No Consensus on Stimulus as Congress Prepares to Recess; President Joe Biden?
Author: Greg Valliere
March 11, 2020
A SENSE OF PANIC is engulfing Washington — not just in terms of health policy butas people ask whether they’re personally at risk of contracting the coronavirus. Working from home is an option for everyone, including members of Congress, who will leave town at the end of this week without agreeing on a fiscal response to the crisis.
DEMOCRATS ARE IN GENERAL AGREEMENT on several provisions, but Republicans are lukewarm toward a payroll tax cut. And there’s unease over the pricetag for a stimulus bill that could cost over $500 billion; the budget deficit could approach $2 trillion this year and next.
FIRST THINGS FIRST: The Trump Administration isn’t ready with a comprehensive fiscal plan; perhaps one will begin to come into focus after the president meets with top financial leaders today. To President Trump’s credit, he’s leaning toward the “money is no object” path.
BUT A MORE IMMEDIATE PROBLEM is psychological, as “clusters” erupt throughout the country. Trump, still shaking hands, lamely says the virus “will go away,” and that “a lot of good things are going to happen.” He has some solid people around him, but Trump himself so woefully inadequate to deal with this crisis that his re-election is now in doubt (see below).
THE PROSPECT OF A VIGOROUS STIMULUS PACKAGE seemed to encourage financial markets yesterday that fiscal policy could ease a likely recession. Ironically, that conclusion is not widely held on Capitol Hill, where old rivalries and policy disagreements persist even in this crisis. There’s a long list of options — without details — circulating in Congress; here’s our handicapping:
Payroll Tax Cut: This is still in the “trial balloon” stage, with Republicans on Capitol Hill questioning its cost and effectiveness. And they worry that taking money from Social Security trust funds, which rely on in the payroll tax, could have unintended consequences. Some policy experts instead favor a one-time cash payment, perhaps $1,000 for adults and $500 for each child.
Aid to victims: Help to people who have lost jobs is virtually certain; this may have more support than a payroll tax cut, which would affect only people who are working. The Federal Reserve could play a role, telling banks to overlook late payments from mortgage holders and businesses affected by the virus.
Eligibility rules for food stamps and unemployment aid almost certainly will be eased, and a generous paid sick leave policy is also likely. These ideas were already popular, before the virus crisis, and Democrats will seek to make them permanent.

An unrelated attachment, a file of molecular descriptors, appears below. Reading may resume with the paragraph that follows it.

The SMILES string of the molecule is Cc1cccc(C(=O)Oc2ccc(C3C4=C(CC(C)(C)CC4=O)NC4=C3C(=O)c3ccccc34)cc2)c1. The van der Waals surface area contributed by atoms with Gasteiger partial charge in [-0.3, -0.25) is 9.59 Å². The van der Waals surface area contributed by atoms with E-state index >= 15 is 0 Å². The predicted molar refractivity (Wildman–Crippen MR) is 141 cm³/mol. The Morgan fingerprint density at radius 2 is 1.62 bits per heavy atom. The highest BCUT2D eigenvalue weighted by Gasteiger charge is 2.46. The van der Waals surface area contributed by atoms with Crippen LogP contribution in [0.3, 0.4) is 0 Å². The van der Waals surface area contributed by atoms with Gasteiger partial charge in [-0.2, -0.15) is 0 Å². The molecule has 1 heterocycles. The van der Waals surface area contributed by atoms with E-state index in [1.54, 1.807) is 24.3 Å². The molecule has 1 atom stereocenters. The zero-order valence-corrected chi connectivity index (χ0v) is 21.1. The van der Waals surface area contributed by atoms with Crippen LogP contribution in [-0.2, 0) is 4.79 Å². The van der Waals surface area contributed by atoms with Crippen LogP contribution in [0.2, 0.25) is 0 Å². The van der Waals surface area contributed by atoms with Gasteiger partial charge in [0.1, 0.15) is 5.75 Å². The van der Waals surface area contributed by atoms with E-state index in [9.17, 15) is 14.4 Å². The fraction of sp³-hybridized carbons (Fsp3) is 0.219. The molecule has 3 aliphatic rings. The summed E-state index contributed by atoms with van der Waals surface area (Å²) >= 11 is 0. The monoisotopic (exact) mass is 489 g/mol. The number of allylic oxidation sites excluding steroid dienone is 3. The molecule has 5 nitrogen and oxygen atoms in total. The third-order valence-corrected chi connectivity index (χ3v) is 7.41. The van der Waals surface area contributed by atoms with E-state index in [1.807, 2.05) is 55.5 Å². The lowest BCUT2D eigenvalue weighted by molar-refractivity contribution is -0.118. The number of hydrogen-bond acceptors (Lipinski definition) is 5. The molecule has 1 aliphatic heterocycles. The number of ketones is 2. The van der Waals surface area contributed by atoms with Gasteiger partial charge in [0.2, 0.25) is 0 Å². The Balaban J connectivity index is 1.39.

The IRS filing deadline: Filing will get pushed back from April 15; a delay is very likely, perhaps well into the summer.
Aid to ailing industries: There’s an excellent chance that Congress will agree to loans, tax relief, or outright grants to the tourism industry, airlines, the staggering energy sector, and small businesses. Money is no object, but getting details ironed out could take a few weeks.
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PRESIDENT JOE BIDEN? Exit polls last night showed astonishing numbers — Joe Biden seemingly has unified the party in two weeks, with overwhelming majorities from virtually every demographic group. Even Bernie Sanders’ alleged support from young people wasn’t particularly impressive.
THE MAIN TAKE-AWAY is that Democratic voters want to beat Trump, period. And they have a chance, especially if Sanders throws in the towel. He will be urged to withdraw, perhaps even before this Sunday’s one-on-one debate, which could inflict damage on the former vice president, who’s an inarticulate and halting debater.
THE LIKELIHOOD OF A SURPRISINGLY UNIFIED PARTY has changed the November calculation — as has the coronavirus crisis and a potential recession; Trump does not inspire much confidence with his boasting about how great a job he’s done.
LET’S SEE if Biden comes up with a clear five-point program to deal with the virus crisis, a hard-hitting policy, something the public can understand. Biden has major flaws, but there’s an opening for him to win the presidency; the support he won last night in the Rust Belt could be the key to a narrow Electoral College win.
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